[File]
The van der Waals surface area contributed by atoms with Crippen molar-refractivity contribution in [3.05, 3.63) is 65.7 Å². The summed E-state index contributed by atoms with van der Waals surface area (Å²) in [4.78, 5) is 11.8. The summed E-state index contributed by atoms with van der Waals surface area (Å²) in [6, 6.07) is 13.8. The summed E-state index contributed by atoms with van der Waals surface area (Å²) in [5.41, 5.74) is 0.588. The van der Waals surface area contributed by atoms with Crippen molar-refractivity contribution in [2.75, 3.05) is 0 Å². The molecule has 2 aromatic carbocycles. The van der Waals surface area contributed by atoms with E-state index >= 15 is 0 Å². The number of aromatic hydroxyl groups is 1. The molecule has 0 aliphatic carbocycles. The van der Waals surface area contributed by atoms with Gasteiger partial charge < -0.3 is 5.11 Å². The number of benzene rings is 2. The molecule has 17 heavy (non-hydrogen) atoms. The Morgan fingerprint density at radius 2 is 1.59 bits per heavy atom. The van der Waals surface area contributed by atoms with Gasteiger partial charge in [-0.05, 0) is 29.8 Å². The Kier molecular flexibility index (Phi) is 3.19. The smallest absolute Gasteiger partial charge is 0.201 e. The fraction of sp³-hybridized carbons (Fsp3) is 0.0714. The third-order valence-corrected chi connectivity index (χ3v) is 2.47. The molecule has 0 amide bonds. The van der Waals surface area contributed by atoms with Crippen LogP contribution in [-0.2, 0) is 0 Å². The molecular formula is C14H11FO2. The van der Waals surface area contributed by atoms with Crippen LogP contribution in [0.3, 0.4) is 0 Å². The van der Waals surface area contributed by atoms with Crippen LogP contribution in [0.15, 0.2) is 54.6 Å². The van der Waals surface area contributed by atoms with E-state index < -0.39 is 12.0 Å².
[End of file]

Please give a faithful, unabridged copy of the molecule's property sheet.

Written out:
The van der Waals surface area contributed by atoms with Crippen molar-refractivity contribution in [3.05, 3.63) is 65.7 Å². The summed E-state index contributed by atoms with van der Waals surface area (Å²) in [4.78, 5) is 11.8. The summed E-state index contributed by atoms with van der Waals surface area (Å²) in [6, 6.07) is 13.8. The summed E-state index contributed by atoms with van der Waals surface area (Å²) in [5.41, 5.74) is 0.588. The van der Waals surface area contributed by atoms with Crippen molar-refractivity contribution in [2.75, 3.05) is 0 Å². The molecule has 2 aromatic carbocycles. The van der Waals surface area contributed by atoms with E-state index >= 15 is 0 Å². The number of aromatic hydroxyl groups is 1. The molecule has 0 aliphatic carbocycles. The van der Waals surface area contributed by atoms with Gasteiger partial charge < -0.3 is 5.11 Å². The number of benzene rings is 2. The molecule has 17 heavy (non-hydrogen) atoms. The Morgan fingerprint density at radius 2 is 1.59 bits per heavy atom. The van der Waals surface area contributed by atoms with Gasteiger partial charge in [-0.05, 0) is 29.8 Å². The Kier molecular flexibility index (Phi) is 3.19. The smallest absolute Gasteiger partial charge is 0.201 e. The fraction of sp³-hybridized carbons (Fsp3) is 0.0714. The third-order valence-corrected chi connectivity index (χ3v) is 2.47. The molecule has 0 amide bonds. The van der Waals surface area contributed by atoms with Crippen LogP contribution in [-0.2, 0) is 0 Å². The molecular formula is C14H11FO2. The van der Waals surface area contributed by atoms with Crippen LogP contribution in [0.3, 0.4) is 0 Å². The van der Waals surface area contributed by atoms with Crippen LogP contribution in [0.15, 0.2) is 54.6 Å². The van der Waals surface area contributed by atoms with E-state index < -0.39 is 12.0 Å².